Povinelli takes the powerful phenomenological approach introduced into Aboriginal anthropology by Nancy Munn and politicises it. She merges it with a Lacanian-derived, Althusserian concern with how subjects are partly constituted by processes of being hailed of recognised through state forms. Here Povinelli articulates a powerful critique of native title as the state's effacement of processes of historical transformation 'in the context of legally mandated customary continuity'. The cultural creativity of subjects is caught within a law of recognition that defines and fixes their cultural being. Multiculturalism is analysed as a subtle form of domination that operates 'by inspiring subaltern and minority subjects to identify with their colonizers.... indigenous subjects are called on to perform an authentic difference in exchange for the good feeling of the nation and the reparative legislation of the state' (:6). Povinelli does what Australian academics have largely failed to do and that is take the analyses and discourses of multiculturalism which have been largely kept separate from the study of Aborigines and apply it to them through the notion of the liberal state. Instead of the cunning of reason being the hidden organising power of this state, today it is the recognition of differences, the mirroring of subjects back to themselves through reifying processes that celebrate 'their culture'; processes that subtly transform people through determining what is to be valued as authentic.
The power of this book comes from Povinelli's sympathetic portrayal of Aboriginal people's compromised negotiations with images of authenticity often derived from the dominant European culture. In the last chapter she analyses land claims by Larrakia Aborigines who moved into the urban areas of Darwin and how some now understand their Aboriginal identity and authenticity through a New Age mysticism and articulate their political resistance through an environmental spiritualism, Indeed, some talk of their relationship to the land as a form of 'telecommunicating' and as ESP.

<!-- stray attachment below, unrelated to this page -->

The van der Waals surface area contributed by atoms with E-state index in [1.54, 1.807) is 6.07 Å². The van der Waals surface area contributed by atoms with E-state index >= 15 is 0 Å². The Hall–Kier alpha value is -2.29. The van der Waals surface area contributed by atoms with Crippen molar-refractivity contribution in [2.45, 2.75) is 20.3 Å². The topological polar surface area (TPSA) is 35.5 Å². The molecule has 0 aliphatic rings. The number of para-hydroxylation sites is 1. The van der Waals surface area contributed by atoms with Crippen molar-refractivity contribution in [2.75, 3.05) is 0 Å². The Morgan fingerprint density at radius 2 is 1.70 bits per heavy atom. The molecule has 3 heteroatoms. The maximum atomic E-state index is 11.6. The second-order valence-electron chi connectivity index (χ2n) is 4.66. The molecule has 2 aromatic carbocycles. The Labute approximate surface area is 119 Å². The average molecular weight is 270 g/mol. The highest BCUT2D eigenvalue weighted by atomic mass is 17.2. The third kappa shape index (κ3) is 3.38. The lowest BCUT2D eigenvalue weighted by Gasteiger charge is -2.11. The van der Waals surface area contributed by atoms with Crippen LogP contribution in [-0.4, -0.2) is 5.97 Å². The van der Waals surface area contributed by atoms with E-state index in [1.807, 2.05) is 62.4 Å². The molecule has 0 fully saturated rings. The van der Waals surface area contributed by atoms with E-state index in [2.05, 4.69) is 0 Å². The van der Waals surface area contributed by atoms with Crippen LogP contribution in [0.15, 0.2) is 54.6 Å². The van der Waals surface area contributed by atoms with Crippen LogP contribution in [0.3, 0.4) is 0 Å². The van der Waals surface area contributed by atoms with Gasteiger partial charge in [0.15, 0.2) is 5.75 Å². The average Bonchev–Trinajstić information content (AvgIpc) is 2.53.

Povinelli is at her best when analysing the paradoxes historically produced by the colonial encounter. She powerfully exposes the changing alliances and divisions between Aboriginal groups as some move onto other people's lands where they create new forms of home and belonging. In particular, at the end of the book, she explores how the Larrakia have come into legal conflict with the Belyuen who have moved onto Larrakia land which they have incorporated into themselves through their conception beliefs. This takes up the powerful analysis offered in Povinelli's previous book Labor's Lot where she explores how the everyday hunting and gathering activities of Aborigines produces ways of participating and being owned by the land. In this new book, Povinelli shows how the use of traditional Aboriginal cosmology to remediate colonial dislocation tests the limits of established anthropological understandings of descent and of the legal system that employs those understandings.